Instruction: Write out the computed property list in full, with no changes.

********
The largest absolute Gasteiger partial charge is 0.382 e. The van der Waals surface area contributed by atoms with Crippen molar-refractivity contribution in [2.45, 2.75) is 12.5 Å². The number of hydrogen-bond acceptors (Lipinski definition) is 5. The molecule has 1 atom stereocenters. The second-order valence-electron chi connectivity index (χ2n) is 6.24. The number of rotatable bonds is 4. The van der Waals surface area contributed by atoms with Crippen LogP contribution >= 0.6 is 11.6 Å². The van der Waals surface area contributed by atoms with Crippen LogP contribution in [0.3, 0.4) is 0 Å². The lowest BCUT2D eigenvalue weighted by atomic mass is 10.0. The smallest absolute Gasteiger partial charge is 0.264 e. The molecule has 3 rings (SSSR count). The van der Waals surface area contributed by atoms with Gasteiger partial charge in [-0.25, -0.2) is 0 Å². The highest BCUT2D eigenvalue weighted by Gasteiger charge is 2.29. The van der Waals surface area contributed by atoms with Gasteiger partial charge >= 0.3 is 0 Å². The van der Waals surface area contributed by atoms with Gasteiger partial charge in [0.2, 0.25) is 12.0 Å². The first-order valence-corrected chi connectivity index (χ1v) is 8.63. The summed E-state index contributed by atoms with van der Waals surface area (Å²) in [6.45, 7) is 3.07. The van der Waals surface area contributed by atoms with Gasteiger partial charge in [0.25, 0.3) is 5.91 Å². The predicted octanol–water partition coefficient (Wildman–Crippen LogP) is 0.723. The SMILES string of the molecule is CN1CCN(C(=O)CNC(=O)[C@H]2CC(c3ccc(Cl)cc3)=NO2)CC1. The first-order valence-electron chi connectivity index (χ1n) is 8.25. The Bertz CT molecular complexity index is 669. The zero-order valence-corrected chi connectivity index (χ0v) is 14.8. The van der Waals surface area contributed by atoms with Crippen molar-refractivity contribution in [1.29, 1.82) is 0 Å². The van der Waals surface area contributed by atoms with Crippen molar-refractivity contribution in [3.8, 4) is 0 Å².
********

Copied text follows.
The largest absolute Gasteiger partial charge is 0.382 e. The van der Waals surface area contributed by atoms with Crippen molar-refractivity contribution in [2.45, 2.75) is 12.5 Å². The number of hydrogen-bond acceptors (Lipinski definition) is 5. The molecule has 1 atom stereocenters. The second-order valence-electron chi connectivity index (χ2n) is 6.24. The number of rotatable bonds is 4. The van der Waals surface area contributed by atoms with Crippen LogP contribution >= 0.6 is 11.6 Å². The van der Waals surface area contributed by atoms with Crippen LogP contribution in [0.3, 0.4) is 0 Å². The lowest BCUT2D eigenvalue weighted by atomic mass is 10.0. The smallest absolute Gasteiger partial charge is 0.264 e. The molecule has 3 rings (SSSR count). The van der Waals surface area contributed by atoms with Gasteiger partial charge in [-0.25, -0.2) is 0 Å². The highest BCUT2D eigenvalue weighted by Gasteiger charge is 2.29. The van der Waals surface area contributed by atoms with Gasteiger partial charge >= 0.3 is 0 Å². The van der Waals surface area contributed by atoms with Gasteiger partial charge in [0.2, 0.25) is 12.0 Å². The first-order valence-corrected chi connectivity index (χ1v) is 8.63. The summed E-state index contributed by atoms with van der Waals surface area (Å²) in [6.45, 7) is 3.07. The van der Waals surface area contributed by atoms with Gasteiger partial charge in [0.25, 0.3) is 5.91 Å². The predicted octanol–water partition coefficient (Wildman–Crippen LogP) is 0.723. The SMILES string of the molecule is CN1CCN(C(=O)CNC(=O)[C@H]2CC(c3ccc(Cl)cc3)=NO2)CC1. The first-order valence-electron chi connectivity index (χ1n) is 8.25. The Bertz CT molecular complexity index is 669. The zero-order valence-corrected chi connectivity index (χ0v) is 14.8. The van der Waals surface area contributed by atoms with Crippen molar-refractivity contribution in [1.29, 1.82) is 0 Å². The van der Waals surface area contributed by atoms with Crippen molar-refractivity contribution in [3.8, 4) is 0 Å².